River fly fishing is my favorite type of fly fishing by far. Which is probably the only drawback to living on the California coast, where I’m 3-4 hours away from a blue ribbon trout river.
Lots of lake fly fishing, small stream fly fishing and ocean fly fishing opportunities, but there’s nothing quite like casting on a free-flowing river (think a River Runs Through It).
For those of you like me, who aren’t lucky enough to be living on the banks of a blue ribbon trout fishery, or are new to river fly fishing, I thought I’d put together some river fly fishing tips that highlight some of our top river fly fishing posts on About.com.
Where River Trout Feed
First of all, you need to know where river trout are hanging out when you go river fly fishing.
To help you target where river trout hide out throughout the year, we’ve put together a nice diagram breaking down the four basic trout feeding zones on a river.
Types of River Fish Species
There are a number of species that call our favorite fly fishing rivers home.
Trout are obviously the most popular river dwellers and game fish of fly fishers.
Popular river trout include rainbow trout, brown trout, golden trout, heck, you might even catch a tiger trout on a river near you. For more on river trout, be sure to check out our tips piece on fly fishing for trout.
Bass can also be found on many rivers, although not as often as trout throughout much of North America. The most popular species of river bass is probably the smallmouth, although spotted bass and white bass have also been known to inhabit rivers, along with the occasional largemouth bass, which is known more as a pond or lake species. If you’re going for bass when you’re out on the river, be sure to carry a heavier line and try fly fishing streamers that resemble the small trout, shad and other baitfish bass feed on.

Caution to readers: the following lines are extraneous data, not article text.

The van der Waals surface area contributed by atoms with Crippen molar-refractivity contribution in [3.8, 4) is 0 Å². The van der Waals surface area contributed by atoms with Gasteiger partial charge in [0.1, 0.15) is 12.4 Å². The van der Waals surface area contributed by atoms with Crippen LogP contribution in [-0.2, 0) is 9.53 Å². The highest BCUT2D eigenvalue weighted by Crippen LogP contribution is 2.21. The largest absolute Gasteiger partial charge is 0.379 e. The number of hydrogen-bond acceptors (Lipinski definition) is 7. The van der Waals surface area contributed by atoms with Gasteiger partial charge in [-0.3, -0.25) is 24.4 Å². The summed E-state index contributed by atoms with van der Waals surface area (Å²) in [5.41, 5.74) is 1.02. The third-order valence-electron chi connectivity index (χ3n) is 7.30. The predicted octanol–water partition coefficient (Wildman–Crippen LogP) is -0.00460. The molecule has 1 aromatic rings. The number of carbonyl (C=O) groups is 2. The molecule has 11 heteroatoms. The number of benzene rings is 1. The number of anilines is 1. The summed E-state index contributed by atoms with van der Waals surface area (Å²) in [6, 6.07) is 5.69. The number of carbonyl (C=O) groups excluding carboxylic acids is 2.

There are a few anadromous species that you’ll come across in our rivers as well, including steelhead, salmon and striped bass from time to time. This trio of fish is known to be among the greatest fighters in our rivers.
Then there are the non-game species that inhabit our rivers. In the high mountains, you’ll find the mountain whitefish, which is actually a decent fight and can provide some entertainment when the fishing slows in the offseason.
At the lower elevations, in warm-water rivers such as in California, you’ll find “squawfish” or pikeminnows that often compete with the other species for food. In California, for example, the Sacramento pikeminnow has become quite a nuisance on some waters.
The carp is another strong fighting, non-game fish, although many anglers enjoy fly fishing for carp because of their size and fighting ability, particularly overseas.
Casting Basics for River Fly Fishing
Now that you know what’s out there, and where they’re hiding out, you’ll have to learn how to cast.
Be sure to brush up on our casting basics before you head out to the river’s edge. While river fishing is one of the most exciting categories of fly fishing, it’s also one of the most challenging.
Along with the strong currents and wading hazards that a river presents, the bank also provides plenty of nutrients for snag-happy shrubs and trees that’ll be happy to snatch your favorite fly on your initial backcast. So before you go, be sure to spend some time in the yard practicing the key river casting techniques.
And most importantly, practice patience. River fly fishing takes some time and a lot of patience before you’ll get comfortable with casting, let along presenting your fly in those key trout holding zones and then hooking up with that first rainbow.
So give yourself every edge possible before you get out on the water. Read the latest fishing reports. Check the weather and the water levels before you go. Stop by the local shop on your way to the water’s edge to see when and where the hatch is coming off.
Then study the water when you get down to the river’s edge, and remember all of the above once you tie on that first fly.
Piece of cake, right?